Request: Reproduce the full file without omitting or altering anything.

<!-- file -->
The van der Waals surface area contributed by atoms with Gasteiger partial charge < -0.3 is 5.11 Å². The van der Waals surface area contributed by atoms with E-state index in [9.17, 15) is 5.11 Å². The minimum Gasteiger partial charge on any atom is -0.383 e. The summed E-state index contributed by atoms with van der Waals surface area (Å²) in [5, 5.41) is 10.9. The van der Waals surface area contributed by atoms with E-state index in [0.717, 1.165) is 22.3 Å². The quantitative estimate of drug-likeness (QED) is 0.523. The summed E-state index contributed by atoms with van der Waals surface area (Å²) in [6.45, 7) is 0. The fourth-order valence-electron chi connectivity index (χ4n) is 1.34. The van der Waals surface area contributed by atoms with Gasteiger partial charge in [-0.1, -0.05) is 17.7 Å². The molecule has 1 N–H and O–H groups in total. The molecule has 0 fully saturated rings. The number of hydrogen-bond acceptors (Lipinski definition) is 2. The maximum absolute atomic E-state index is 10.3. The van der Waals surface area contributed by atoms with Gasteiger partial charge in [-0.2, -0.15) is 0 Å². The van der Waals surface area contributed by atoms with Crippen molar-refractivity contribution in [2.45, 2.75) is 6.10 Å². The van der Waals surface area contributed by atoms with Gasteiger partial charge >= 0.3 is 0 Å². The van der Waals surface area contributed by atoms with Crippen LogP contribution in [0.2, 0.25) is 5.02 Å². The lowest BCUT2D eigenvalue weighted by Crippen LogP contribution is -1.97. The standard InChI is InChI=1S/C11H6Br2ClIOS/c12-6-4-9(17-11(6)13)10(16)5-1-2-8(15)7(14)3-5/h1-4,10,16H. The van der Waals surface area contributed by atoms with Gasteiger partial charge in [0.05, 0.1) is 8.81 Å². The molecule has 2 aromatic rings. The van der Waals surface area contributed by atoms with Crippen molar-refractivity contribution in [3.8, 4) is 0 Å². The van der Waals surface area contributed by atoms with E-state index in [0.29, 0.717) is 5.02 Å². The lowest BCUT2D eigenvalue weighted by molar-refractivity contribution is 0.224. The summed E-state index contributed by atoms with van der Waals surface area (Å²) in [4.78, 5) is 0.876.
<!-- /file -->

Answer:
The van der Waals surface area contributed by atoms with Gasteiger partial charge < -0.3 is 5.11 Å². The van der Waals surface area contributed by atoms with E-state index in [9.17, 15) is 5.11 Å². The minimum Gasteiger partial charge on any atom is -0.383 e. The summed E-state index contributed by atoms with van der Waals surface area (Å²) in [5, 5.41) is 10.9. The van der Waals surface area contributed by atoms with E-state index in [0.717, 1.165) is 22.3 Å². The quantitative estimate of drug-likeness (QED) is 0.523. The summed E-state index contributed by atoms with van der Waals surface area (Å²) in [6.45, 7) is 0. The fourth-order valence-electron chi connectivity index (χ4n) is 1.34. The van der Waals surface area contributed by atoms with Gasteiger partial charge in [-0.1, -0.05) is 17.7 Å². The molecule has 1 N–H and O–H groups in total. The molecule has 0 fully saturated rings. The number of hydrogen-bond acceptors (Lipinski definition) is 2. The maximum absolute atomic E-state index is 10.3. The van der Waals surface area contributed by atoms with Gasteiger partial charge in [-0.2, -0.15) is 0 Å². The van der Waals surface area contributed by atoms with Crippen molar-refractivity contribution in [2.45, 2.75) is 6.10 Å². The van der Waals surface area contributed by atoms with Gasteiger partial charge >= 0.3 is 0 Å². The van der Waals surface area contributed by atoms with Crippen LogP contribution in [0.2, 0.25) is 5.02 Å². The lowest BCUT2D eigenvalue weighted by Crippen LogP contribution is -1.97. The standard InChI is InChI=1S/C11H6Br2ClIOS/c12-6-4-9(17-11(6)13)10(16)5-1-2-8(15)7(14)3-5/h1-4,10,16H. The van der Waals surface area contributed by atoms with Gasteiger partial charge in [0.05, 0.1) is 8.81 Å². The molecule has 2 aromatic rings. The van der Waals surface area contributed by atoms with Crippen molar-refractivity contribution in [3.8, 4) is 0 Å². The van der Waals surface area contributed by atoms with E-state index in [0.29, 0.717) is 5.02 Å². The lowest BCUT2D eigenvalue weighted by molar-refractivity contribution is 0.224. The summed E-state index contributed by atoms with van der Waals surface area (Å²) in [4.78, 5) is 0.876.